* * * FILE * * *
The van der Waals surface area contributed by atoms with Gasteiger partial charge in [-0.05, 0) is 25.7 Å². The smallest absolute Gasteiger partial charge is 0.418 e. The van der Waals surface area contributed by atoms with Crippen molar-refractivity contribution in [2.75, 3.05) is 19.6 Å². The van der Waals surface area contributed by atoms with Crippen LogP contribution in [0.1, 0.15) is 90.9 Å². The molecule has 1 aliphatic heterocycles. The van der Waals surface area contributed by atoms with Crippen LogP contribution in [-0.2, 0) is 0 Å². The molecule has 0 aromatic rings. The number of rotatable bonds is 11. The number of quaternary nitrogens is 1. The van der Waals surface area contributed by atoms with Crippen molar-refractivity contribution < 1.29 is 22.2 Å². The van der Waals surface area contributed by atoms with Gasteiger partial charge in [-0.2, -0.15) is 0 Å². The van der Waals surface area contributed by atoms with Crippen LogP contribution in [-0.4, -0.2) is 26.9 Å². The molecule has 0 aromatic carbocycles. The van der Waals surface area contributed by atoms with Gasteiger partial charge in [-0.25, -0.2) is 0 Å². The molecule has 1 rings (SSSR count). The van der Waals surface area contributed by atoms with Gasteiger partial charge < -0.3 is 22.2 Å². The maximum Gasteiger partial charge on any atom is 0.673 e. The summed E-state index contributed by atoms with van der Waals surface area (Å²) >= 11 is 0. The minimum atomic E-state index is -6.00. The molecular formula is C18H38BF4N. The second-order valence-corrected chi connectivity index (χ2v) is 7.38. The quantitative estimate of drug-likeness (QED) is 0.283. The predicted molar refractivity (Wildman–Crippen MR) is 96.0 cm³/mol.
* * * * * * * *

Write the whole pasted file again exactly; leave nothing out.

The van der Waals surface area contributed by atoms with Gasteiger partial charge in [-0.05, 0) is 25.7 Å². The smallest absolute Gasteiger partial charge is 0.418 e. The van der Waals surface area contributed by atoms with Crippen molar-refractivity contribution in [2.75, 3.05) is 19.6 Å². The van der Waals surface area contributed by atoms with Crippen LogP contribution in [0.1, 0.15) is 90.9 Å². The molecule has 1 aliphatic heterocycles. The van der Waals surface area contributed by atoms with Crippen LogP contribution in [-0.2, 0) is 0 Å². The molecule has 0 aromatic rings. The number of rotatable bonds is 11. The number of quaternary nitrogens is 1. The van der Waals surface area contributed by atoms with Crippen molar-refractivity contribution < 1.29 is 22.2 Å². The van der Waals surface area contributed by atoms with Gasteiger partial charge in [-0.2, -0.15) is 0 Å². The van der Waals surface area contributed by atoms with Crippen LogP contribution in [-0.4, -0.2) is 26.9 Å². The molecule has 0 aromatic carbocycles. The van der Waals surface area contributed by atoms with Gasteiger partial charge in [-0.25, -0.2) is 0 Å². The molecule has 1 rings (SSSR count). The van der Waals surface area contributed by atoms with Gasteiger partial charge < -0.3 is 22.2 Å². The maximum Gasteiger partial charge on any atom is 0.673 e. The summed E-state index contributed by atoms with van der Waals surface area (Å²) >= 11 is 0. The minimum atomic E-state index is -6.00. The molecular formula is C18H38BF4N. The second-order valence-corrected chi connectivity index (χ2v) is 7.38. The quantitative estimate of drug-likeness (QED) is 0.283. The predicted molar refractivity (Wildman–Crippen MR) is 96.0 cm³/mol.